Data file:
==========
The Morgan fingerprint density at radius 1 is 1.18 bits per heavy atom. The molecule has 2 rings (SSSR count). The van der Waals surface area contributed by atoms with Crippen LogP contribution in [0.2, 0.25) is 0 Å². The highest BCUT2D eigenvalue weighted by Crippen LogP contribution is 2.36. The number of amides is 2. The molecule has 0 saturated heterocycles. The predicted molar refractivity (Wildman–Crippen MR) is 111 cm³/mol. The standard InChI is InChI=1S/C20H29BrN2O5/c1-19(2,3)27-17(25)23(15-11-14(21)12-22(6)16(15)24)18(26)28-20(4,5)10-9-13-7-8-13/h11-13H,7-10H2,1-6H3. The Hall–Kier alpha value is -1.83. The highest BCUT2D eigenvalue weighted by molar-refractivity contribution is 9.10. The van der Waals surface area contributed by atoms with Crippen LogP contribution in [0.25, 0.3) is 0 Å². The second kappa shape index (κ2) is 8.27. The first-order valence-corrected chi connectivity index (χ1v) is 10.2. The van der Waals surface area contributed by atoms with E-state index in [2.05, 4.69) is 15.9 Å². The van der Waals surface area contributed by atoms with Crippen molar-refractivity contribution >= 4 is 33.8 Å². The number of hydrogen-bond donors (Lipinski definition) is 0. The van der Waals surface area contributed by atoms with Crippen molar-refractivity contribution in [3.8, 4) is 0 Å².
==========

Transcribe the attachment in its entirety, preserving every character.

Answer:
The Morgan fingerprint density at radius 1 is 1.18 bits per heavy atom. The molecule has 2 rings (SSSR count). The van der Waals surface area contributed by atoms with Crippen LogP contribution in [0.2, 0.25) is 0 Å². The highest BCUT2D eigenvalue weighted by Crippen LogP contribution is 2.36. The number of amides is 2. The molecule has 0 saturated heterocycles. The predicted molar refractivity (Wildman–Crippen MR) is 111 cm³/mol. The standard InChI is InChI=1S/C20H29BrN2O5/c1-19(2,3)27-17(25)23(15-11-14(21)12-22(6)16(15)24)18(26)28-20(4,5)10-9-13-7-8-13/h11-13H,7-10H2,1-6H3. The Hall–Kier alpha value is -1.83. The highest BCUT2D eigenvalue weighted by molar-refractivity contribution is 9.10. The van der Waals surface area contributed by atoms with Crippen LogP contribution in [0.25, 0.3) is 0 Å². The second kappa shape index (κ2) is 8.27. The first-order valence-corrected chi connectivity index (χ1v) is 10.2. The van der Waals surface area contributed by atoms with E-state index in [2.05, 4.69) is 15.9 Å². The van der Waals surface area contributed by atoms with Crippen molar-refractivity contribution >= 4 is 33.8 Å². The number of hydrogen-bond donors (Lipinski definition) is 0. The van der Waals surface area contributed by atoms with Crippen molar-refractivity contribution in [3.8, 4) is 0 Å².